Soldier Sets Two Olympic Records En Route to Double Trap Gold
(August 13, 2008)
Three-time Olympian Spc. Walton Glenn Eller III
of the U.S. Army Marskmanship Unit signals
triumph by holding his 12-gauge shotgun and
final two shells aloft after setting an Olympic
record with a score of 190 in double trap Aug.
12, 2008, at the Beijing Shooting Range.
U.S. Army Photo by Tim
BEIJING, Aug. 13, 2008 – Spc.
Walton Glenn Eller III, of the U.S. Army
Marksmanship Unit, set two Olympic records en
route to winning a gold medal in double trap at
the Beijing Shooting Range here yesterday.
Marksmanship unit teammate Spc. Jeffrey Holguin
finished fourth in the event.
Eller's score of 145 in the qualification rounds
eclipsed the previous Olympic record of 144 set
in the 2004 Athens Games by United Arab Emirates
shooter Ahmed Almaktoum, who finished seventh in
In double trap, competitors fire their 12-gauge
shotguns from five adjacent shooting stations.
At each station, two targets are thrown
simultaneously from an underground bunker at
speeds up to 50 mph at set angles and height.
The targets are thrown with a variable delay of
up to one second, and competitors get one shot
realized with my last pair to go, ‘Oh, the
Olympic record is only 144. If I hit my last
pair, I'm going to get the Olympic record.'"
When Eller did that, he said, he sensed he was on his
way to a spectacular day. He missed his first two targets in
the final, but settled down and missed only three shots the
rest of the way. |
“If you shoot the Olympic record [in qualification rounds]
and you've got a little bit of a lead, you expect to come
out with gold,” Eller said. “But after I went out there [in
the final] and missed that first pair, it was a little dicey
there for a second, but I brought it all back together.”
Eller's final score of 190 topped Almaktoum's world record
of 189, also set in Athens. Italy's Francesco D'Aniello won
the silver medal in Beijing with a score of 187, and China's
Binyuan Hu took the bronze with a 184 total.
“It's incredible,” said Eller, 26, a native of Katy, Texas,
who is stationed at Fort Benning, Ga. “I finally made a
final in the Olympics. I came in like 12th [in Sydney] and
17th [in Athens], and finally came out and put a good day
together. This was the only thing I was worried about for
the last two years.”
Explaining his key to success, Eller reached into his vest
and revealed a handful of trading cards.
“Hard work,” the three-time Olympian said as he shuffled
cards featuring soldiers of the U.S. Army Marksmanship Unit.
“That, and I had my teammates with me. The military has been
great to me. They've helped me fulfill a dream that, without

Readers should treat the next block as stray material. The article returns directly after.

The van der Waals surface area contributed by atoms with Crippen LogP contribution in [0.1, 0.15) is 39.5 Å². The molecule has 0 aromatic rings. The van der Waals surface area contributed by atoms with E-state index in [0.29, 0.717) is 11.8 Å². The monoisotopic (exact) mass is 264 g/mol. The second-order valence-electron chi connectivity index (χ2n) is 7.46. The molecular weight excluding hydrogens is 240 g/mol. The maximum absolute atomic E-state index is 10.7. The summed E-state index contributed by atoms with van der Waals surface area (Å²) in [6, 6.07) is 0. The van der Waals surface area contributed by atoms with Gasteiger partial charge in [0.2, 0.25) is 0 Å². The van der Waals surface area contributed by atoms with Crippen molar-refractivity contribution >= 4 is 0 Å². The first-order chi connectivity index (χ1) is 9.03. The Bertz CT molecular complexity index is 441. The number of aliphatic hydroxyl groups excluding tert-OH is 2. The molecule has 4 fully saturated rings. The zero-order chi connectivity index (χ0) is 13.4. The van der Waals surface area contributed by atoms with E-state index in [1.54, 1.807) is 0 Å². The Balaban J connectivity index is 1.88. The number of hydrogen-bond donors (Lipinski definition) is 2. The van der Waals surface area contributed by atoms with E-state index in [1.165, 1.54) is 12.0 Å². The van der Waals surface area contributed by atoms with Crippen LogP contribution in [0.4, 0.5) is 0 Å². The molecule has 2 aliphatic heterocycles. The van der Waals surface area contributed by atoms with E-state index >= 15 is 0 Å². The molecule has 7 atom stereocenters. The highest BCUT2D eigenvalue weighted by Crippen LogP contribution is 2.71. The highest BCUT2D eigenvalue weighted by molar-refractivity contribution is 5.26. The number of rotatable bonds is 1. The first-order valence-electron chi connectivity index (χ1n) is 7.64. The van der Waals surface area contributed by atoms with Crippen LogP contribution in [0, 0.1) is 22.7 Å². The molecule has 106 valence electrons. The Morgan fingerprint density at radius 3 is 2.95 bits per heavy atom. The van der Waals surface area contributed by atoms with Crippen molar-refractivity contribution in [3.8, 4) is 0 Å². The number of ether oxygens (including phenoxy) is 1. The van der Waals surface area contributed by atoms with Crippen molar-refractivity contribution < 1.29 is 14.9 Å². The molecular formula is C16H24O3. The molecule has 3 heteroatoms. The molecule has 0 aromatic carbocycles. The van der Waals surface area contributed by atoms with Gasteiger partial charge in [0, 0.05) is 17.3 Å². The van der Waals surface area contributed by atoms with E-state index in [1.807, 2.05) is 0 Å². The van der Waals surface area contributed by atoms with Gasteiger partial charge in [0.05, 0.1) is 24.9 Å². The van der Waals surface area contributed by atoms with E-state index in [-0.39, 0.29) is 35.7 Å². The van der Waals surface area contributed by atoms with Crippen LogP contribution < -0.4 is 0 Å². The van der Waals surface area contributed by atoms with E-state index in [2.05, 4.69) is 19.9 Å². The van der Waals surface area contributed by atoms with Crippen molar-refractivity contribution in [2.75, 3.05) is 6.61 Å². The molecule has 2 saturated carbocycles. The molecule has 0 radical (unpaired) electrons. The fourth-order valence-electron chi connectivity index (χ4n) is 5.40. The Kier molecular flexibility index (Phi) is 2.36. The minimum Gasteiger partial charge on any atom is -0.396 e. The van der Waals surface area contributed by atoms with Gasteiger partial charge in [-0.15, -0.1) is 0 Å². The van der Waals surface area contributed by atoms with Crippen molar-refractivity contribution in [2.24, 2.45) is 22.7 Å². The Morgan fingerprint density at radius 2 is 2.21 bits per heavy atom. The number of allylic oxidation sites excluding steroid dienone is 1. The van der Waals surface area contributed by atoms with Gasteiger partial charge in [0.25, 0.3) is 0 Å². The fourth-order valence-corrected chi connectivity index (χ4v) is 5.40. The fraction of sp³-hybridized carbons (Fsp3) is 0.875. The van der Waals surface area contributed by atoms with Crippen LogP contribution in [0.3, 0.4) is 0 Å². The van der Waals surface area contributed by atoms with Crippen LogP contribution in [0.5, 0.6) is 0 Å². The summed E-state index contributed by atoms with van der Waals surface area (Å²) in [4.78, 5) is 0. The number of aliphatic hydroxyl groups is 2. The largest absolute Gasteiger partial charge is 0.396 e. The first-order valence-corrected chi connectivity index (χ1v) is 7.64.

them, I don't think would've ever happened. I owe everything
“Joining the Army was an incredible gain for me,” he
continued. “It gave me a lot of discipline. I was fortunate
enough to go into the Army Marksmanship Unit. It's great
having those guys to train with every day. They really
pushed me along. Just working
U.S. Army Marksmanship
Unit shotgun shooter Spc. Walton Glenn Eller III
takes his final shot to secure a gold medal with
an Olympic record score of 190 in double trap
Aug. 12, 2008, in Beijing.
U.S. Army photo by Tim Hipps
with them all day, every day,
it keeps you in it.
Being a soldier means he's expected to do what's asked of
him, Eller noted. “For right now, they asked me to come to
the Olympics and win a gold medal for the United States,” he
said. “I don't know how to better represent them than with a
gold medal in my hand.” |
Eller said he couldn't wait to give his parents a big bear
“I'm going to go find my parents and celebrate,” he said.
“They've been here all week, and to the last two Olympics,
watching me. To have them here and to finally win a gold
medal for them is incredible. The crowd was amazing. The
facilities were incredible.”
Holguin, 29, of Yorba Linda, Calif., finished fourth with a
“I shot really well today, until the final,” Holguin said.
“This game is all about putting four good rounds together,
and honestly, I could only manage two. I had a mediocre
round and a bad round. So when you've got two good rounds,
they don't offset the mediocre and bad rounds.
“Finishing fourth,” he added, “that's where you finish when
you shoot like I did in the final.”
On this day, Holguin tipped his cap to Eller.
“It's all about him now,” Holguin said. “Glenn Eller and I
started shooting against each other a long, long time ago,
and we actually enlisted in the Army together in the fall of
2006. This was half of our goal. We wanted gold and silver
at the Olympics. We came really close, but I'm happy for
But during the competition, Holguin said, he did not pull
“When we're out on the shooting line, we take the gloves off
and go at it as hard as anybody else,” Holguin said. “I
don't feel bad when he misses a target. If he would have
lost the gold medal, yeah, I would have felt badly for him,
but not if I was in the silver medal position. I'd be
chasing him the whole way.”
Holguin agreed with Eller that joining USAMU was their best
“Joining the Army was probably the best thing I could've
done for my shooting career, just because of the discipline
and structure that comes along with the Army,” Holguin said.
“The Army Marksmanship Unit at Fort Benning has world-class
shooting facilities. We shoot with and against some of the
best in the world,” he said. “I've been training with the
2008 Olympic gold medalist for the last two years straight
since I joined the Army, so the Army has definitely taken my
shooting to the next level.
“My heartfelt thanks go out to everybody who has been behind
me this whole time, but it's Glenn's day,” Holguin said. “He
earned it. He deserves it.”
By Tim Hipps
American Forces Press Service
Tim Hipps works for the U.S. Army Family, Morale, Welfare
and Recreation Command.
Forces Press Service / DoD
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